The evening consisted of four short films written and directed by female or female-identifying filmmakers: The Glasshouse by Gianna Arni, Win Win by Nina Walter, Löwe am Montag/Lion on Monday by Leni Wesselman, and Out of Frame by Sophie Linnenbaum. All of the films showcased great production value, witty and clever writing and clear sense of vision. The themes were familiar: loneliness, failed ambitions, complicated relationships and regret. One is tempted to ask, what is so female about these films? That, however, is precisely the wrong question.
Contrary to the popular idea “men are from Mars, women are from Venus,” the concept of two distinct camps reduced down to their supposed core sexuality, all individuals have been shaped by similar social forces. Since the information we receive is filtered through a gendered lens, the internalization of this influence has individual effects; different perspectives on the same processes. These new takes on old themes come through in the works of the Berlin Female Filmmakers short film collection. The Glasshouse delves into failed fatherhood and reveals both a critique and expectation of masculinity through the lens of director Gianna Arni. Sophie Linnenbaum in Out of Frame explores not just feminist observations that women are seen and judged through the male gaze, but also the isolation of being the observer, the never seen, the camera itself. Indeed, some of the films resonate with and reproduce Hollywood tropes as Löwe am Montag maintains the essentializing form of the eccentric girlfriend and the boyfriend that just can never understand. Win Win addresses the aspirations of women to achieve the beauty ideal, and uncritically replicates this narrative. Cliché, one could say, but so is Hollywood, because the cliché is what exists in everyone. It is not necessary that these films and other works of women tear down the system or address brand-new, specifically feminine things. Indeed, the limitation of female filmmakers to only talk about female things is already the reality, as so-called chick-flicks exemplify. It is significant that these filmmakers observed themes and feelings that affect them and thus touch on narratives that affect everyone, and through sharing their vision, they help clarify, and more importantly, take part in defining this ephemeral object we call culture.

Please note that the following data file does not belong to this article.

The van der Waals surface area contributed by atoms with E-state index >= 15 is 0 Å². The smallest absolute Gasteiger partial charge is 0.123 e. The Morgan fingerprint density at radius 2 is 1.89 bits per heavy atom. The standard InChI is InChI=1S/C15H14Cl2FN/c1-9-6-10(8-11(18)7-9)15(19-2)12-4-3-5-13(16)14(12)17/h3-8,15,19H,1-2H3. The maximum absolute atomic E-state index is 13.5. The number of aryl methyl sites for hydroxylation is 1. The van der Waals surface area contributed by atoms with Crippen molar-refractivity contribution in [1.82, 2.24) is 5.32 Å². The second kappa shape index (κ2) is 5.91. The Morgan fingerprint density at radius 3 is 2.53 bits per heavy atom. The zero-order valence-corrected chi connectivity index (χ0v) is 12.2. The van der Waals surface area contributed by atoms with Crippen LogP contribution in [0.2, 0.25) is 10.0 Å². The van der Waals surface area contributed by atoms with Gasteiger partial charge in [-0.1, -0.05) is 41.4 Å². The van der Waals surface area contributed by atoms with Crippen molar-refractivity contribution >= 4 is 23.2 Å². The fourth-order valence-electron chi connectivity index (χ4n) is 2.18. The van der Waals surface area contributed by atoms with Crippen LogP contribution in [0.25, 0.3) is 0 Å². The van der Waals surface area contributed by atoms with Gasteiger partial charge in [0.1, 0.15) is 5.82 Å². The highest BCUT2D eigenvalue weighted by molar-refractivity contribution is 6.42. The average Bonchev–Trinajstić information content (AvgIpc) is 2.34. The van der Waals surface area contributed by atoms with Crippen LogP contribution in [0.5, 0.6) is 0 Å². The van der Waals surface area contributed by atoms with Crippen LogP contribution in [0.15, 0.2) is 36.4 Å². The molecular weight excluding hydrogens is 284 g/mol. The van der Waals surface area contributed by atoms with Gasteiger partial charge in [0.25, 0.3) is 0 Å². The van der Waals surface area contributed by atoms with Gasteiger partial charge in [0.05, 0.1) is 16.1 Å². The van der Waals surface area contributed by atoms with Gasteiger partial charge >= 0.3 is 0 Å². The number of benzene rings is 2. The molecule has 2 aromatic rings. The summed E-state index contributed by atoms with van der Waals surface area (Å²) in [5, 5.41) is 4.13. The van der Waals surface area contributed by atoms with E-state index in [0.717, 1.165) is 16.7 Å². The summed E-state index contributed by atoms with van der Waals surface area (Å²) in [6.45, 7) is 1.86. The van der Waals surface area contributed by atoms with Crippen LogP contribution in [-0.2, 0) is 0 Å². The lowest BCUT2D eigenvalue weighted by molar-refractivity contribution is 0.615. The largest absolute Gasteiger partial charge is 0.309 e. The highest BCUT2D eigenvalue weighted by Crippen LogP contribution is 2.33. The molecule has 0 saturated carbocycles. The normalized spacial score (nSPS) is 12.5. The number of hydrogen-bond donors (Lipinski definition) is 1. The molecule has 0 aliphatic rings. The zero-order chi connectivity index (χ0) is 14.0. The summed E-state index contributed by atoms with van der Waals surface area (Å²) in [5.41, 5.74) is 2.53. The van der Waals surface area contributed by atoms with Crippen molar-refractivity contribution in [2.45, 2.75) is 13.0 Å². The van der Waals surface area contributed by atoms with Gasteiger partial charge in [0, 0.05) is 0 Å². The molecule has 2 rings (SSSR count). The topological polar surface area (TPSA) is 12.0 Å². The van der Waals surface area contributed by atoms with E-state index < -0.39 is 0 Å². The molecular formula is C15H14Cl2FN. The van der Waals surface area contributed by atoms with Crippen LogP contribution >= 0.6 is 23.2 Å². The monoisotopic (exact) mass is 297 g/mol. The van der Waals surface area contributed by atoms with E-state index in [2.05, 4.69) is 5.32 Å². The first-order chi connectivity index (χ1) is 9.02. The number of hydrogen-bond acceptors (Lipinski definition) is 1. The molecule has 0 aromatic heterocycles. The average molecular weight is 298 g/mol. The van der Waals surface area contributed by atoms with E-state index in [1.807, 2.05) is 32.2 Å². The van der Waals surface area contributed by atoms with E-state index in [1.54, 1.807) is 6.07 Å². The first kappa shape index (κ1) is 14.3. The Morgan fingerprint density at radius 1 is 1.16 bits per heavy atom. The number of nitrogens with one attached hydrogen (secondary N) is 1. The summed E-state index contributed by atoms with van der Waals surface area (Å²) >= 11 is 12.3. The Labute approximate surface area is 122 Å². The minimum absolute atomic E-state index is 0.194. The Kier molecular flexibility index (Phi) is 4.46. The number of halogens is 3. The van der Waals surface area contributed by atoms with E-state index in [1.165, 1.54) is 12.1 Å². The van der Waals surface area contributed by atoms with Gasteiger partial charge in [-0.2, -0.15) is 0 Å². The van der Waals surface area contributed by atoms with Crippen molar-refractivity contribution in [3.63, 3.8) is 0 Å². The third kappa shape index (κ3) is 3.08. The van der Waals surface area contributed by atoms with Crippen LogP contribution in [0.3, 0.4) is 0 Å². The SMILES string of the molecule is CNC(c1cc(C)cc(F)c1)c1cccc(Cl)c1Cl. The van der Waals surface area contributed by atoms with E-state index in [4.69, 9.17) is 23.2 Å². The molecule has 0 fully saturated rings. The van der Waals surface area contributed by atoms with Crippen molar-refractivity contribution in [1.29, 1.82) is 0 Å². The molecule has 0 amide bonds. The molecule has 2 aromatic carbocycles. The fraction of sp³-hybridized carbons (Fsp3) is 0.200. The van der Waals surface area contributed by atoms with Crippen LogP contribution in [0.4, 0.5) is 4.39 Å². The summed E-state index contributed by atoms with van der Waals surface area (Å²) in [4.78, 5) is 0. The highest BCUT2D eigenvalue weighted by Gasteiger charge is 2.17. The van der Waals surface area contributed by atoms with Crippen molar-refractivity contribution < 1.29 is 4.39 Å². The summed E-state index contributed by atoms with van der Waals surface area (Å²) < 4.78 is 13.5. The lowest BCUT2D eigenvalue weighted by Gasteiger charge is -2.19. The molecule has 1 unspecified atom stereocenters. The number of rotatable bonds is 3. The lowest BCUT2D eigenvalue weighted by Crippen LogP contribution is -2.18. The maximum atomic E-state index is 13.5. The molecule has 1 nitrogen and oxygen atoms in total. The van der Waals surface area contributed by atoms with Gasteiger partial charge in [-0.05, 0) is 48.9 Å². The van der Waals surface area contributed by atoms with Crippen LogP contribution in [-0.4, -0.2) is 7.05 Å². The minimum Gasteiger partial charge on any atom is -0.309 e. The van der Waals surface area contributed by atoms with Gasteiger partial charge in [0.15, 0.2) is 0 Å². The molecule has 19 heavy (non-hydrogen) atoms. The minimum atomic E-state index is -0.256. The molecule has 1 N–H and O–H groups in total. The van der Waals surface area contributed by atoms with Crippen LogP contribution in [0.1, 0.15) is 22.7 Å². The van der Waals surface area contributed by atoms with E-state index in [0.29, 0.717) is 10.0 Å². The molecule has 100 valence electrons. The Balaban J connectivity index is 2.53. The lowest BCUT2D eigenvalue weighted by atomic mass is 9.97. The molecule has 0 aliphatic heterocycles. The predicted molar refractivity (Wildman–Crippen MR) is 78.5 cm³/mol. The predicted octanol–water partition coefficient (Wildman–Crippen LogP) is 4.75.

Women in film does not necessarily mean feminism in film. To limit women to feminist stories and ideologies serves to further isolate their work from the rest. The films this evening had a tendency to reproduce rather than resist the patriarchal narrative. All four films had male protagonists, male narrators and the agency to act was largely in male hands. Mothers were caregivers, women characters prioritized beauty and eccentricity was a female trait. Men and women existed as categories without question. One must remember that liberation is the freedom to choose to accept the status quo and to identify with whatever one wishes. The first step to an equal culture is telling the story from all sides and being part of the larger conversation, to have a platform from which to confront and construct what it means to be a woman, and to share this process with a larger audience. The WFNB takes a great first step in amplifying the voices of the underrepresented from the small screen to the big screen, and eventually letting them reverberate through the halls, down the stairs, and in the exposed structure itself (where, coincidentally, one could very easily build an elevator).
 Michel Foucault, Discipline and Punish, 1975.
 Laura Mulvey, Narrative Cinema and Visual Pleasure, 1989.
This post was originally published on Brace's blog. He graciously allowed us to post it on Femfilmfans in an edited form. To read Brace's original post in its entirety, please visit his blog at the link below: